Wednesday, May 14, 2014

Learning all the time

The interesting thing about actively working on one novel-in-progress and having another in the back of my mind is that as I get help on the active one, I sometimes think of things that will help the inactive one. I can't really give a specific example. It's more of a cumulative process. Sure, sometimes I'll remember something a character said or did and the thought will pop into my head: Oh, I see why that's weak. I'll have to change that. But more often I'll remember the thought process that went into having a character say or do something, and realize that the process itself is lacking.

My other novel-in-progress (maybe I should start using NIP instead of WIP? *laff*) is kind of a self-discovery/coming-of-age story. One of the main characters is 18 when the story starts and is 24 or 25 when it ends. This is Street Glass. I got most of Neal's motivations and goals figured out, but when I put most of the first draft up for critiquing, people had a lot of trouble with Sandy who came off as just too nice of a guy without a good reason for wanting to pull Neal out of a dead-end life.

I put a bit of an edge to Sandy's personality and gave him a temper. Then I gave him a personal reason for wanting to help Neal (in the form of a cousin whose death Sandy felt was his fault). Both of those changes helped but still didn't feel like enough to readers.

That had me perplexed and even annoyed for quite a while. Annoyed because it was all so clear in my head and I couldn't understand why I wasn't conveying it to readers.

Now though, I can see the problems I had with Sandy were because I don't know him as well as I need to. Neal has always been easier for me to get emotions and thoughts across to readers. The thing is, I've written many scenes with Neal just for myself, because I like him so much I wanted to watch him react in scenes that are not intended to make it into the novel.

I did that a little with Sandy but decided I had him all figured out so didn't need to find anything else out about him. Oh, youth and inexperience!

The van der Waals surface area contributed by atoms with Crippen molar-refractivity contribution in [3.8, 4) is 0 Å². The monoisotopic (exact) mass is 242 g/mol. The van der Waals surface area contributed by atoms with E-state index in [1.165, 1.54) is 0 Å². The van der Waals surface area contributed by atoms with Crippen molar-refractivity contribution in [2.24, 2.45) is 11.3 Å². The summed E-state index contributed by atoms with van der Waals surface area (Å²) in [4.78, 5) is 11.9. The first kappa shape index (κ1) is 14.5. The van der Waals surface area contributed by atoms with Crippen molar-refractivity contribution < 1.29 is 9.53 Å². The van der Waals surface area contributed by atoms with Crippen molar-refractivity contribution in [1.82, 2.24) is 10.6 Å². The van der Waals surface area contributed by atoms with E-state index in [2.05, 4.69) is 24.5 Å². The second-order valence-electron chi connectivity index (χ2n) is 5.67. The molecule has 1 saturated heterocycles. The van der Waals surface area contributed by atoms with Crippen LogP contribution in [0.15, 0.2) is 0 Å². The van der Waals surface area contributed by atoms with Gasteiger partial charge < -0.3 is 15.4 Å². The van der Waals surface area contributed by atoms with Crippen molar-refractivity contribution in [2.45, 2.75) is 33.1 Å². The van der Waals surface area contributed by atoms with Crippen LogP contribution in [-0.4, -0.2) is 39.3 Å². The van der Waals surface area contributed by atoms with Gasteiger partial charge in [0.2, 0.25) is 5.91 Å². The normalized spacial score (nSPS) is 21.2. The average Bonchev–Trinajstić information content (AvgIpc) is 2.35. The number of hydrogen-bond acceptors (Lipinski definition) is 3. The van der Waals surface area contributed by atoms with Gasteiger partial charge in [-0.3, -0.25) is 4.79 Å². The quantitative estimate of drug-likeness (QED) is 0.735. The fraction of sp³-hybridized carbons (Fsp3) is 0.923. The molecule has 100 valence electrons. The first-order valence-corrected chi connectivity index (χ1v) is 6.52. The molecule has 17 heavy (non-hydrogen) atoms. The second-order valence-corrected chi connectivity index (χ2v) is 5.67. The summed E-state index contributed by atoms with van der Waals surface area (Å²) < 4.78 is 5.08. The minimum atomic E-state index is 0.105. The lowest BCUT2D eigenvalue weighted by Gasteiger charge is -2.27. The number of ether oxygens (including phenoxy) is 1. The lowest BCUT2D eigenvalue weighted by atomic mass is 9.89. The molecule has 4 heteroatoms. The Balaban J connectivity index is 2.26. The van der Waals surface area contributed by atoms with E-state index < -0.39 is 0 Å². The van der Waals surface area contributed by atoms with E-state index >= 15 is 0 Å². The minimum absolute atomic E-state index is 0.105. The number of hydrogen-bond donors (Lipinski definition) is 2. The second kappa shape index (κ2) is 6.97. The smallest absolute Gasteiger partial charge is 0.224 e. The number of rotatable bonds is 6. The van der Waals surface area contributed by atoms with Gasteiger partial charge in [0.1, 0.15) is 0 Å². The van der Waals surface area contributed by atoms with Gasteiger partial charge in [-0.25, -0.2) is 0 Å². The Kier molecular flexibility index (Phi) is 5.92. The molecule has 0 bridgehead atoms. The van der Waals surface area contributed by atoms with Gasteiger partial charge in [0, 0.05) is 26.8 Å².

Ironically, it's the same problem I currently have with Devorah in Night Shift. I like her well enough but have never felt I know what makes her tick. Kaz became much more interesting; bits of his backstory kept popping out at unexpected moments, pulling me right into his character. Devorah, well, not so much. Again I like her (quite a bit) and it didn't seem like I needed any more motivation for her.

Surprise! Then I got well-meaning advice like "pretend Oprah is interviewing your character". Sure, in general I can see how that could help. But I have no idea what Oprah would ask my character! Any real-life interviewer is a distinct personality that I can't just pretend to be. Generic, static lists of questions don't help me either because they're not tailored to my character.

So I got myself into the Plot Busters group at Scribophile where the purpose is to fix plots gone awry by looking at specific elements of character and plot (as well as story, which is different than plot).

What are some things you've gotten stuck on? Do characters give you more trouble than plot? Can you "pants" a story, or do you need to plot the whole way? I can't "pants" anything coherent. Do character interviews work for you? Do you use plot templates? This inquiring mind wants to know :)

Sunday, May 11, 2014

Weekend Writing Warriors 5/11/14: What's just dropped in to visit?

Hi again, everybody. Wishing all moms a Super Happy Wonderful day, whether your kids are human or animal :) Myself, I have a bunny named Miss Mousie and a parakeet named Herschel. Hope you all have the very best day imaginable!

I'm picking up with my NaNo story (working title Night Shift) directly from two weeks ago since I got so many requests to continue from where that one ended. It's pretty cool  that you guys are enjoying this! Collected excerpts for this story are here

Left out of the post two weeks ago is the mention of a tangle of black, writhing shadows on the floor. They have a human shape, roughly. They are inside a circle drawn on the floor, along with Kazimir who is now in his demon form. BTW, the story is told from Devorah's point of view. I'm posting six sentences again because I don't want spoilers!

A loud humming filled the room. Unable to even move my hands to cover my ears, I grimaced as the high-pitched sound drove into my brain. One of the writhing shadows slipped free to ooze across the floor. Vaguely human-shaped, it covered something round and glowing in the middle of the circle.  Kazimir let out a roar at the same instant that a large shadow dropped into the center of the circle. The humming quit with a snap. 

This is not really a "feel good" type of story! For some of those, some introspective stories, some romance, some fantasy, and well okay, one or two more that are kind of scary, visit WeWriWa. I know it's Mother's Day in the U.S., but if you have some time today, tonight, or tomorrow, do visit our participating authors' sites. They put a lot of thought and effort into their stories. It's a labor of love. I guess you could say the stories are our children, so Happy Mother's Day to all us authors! :D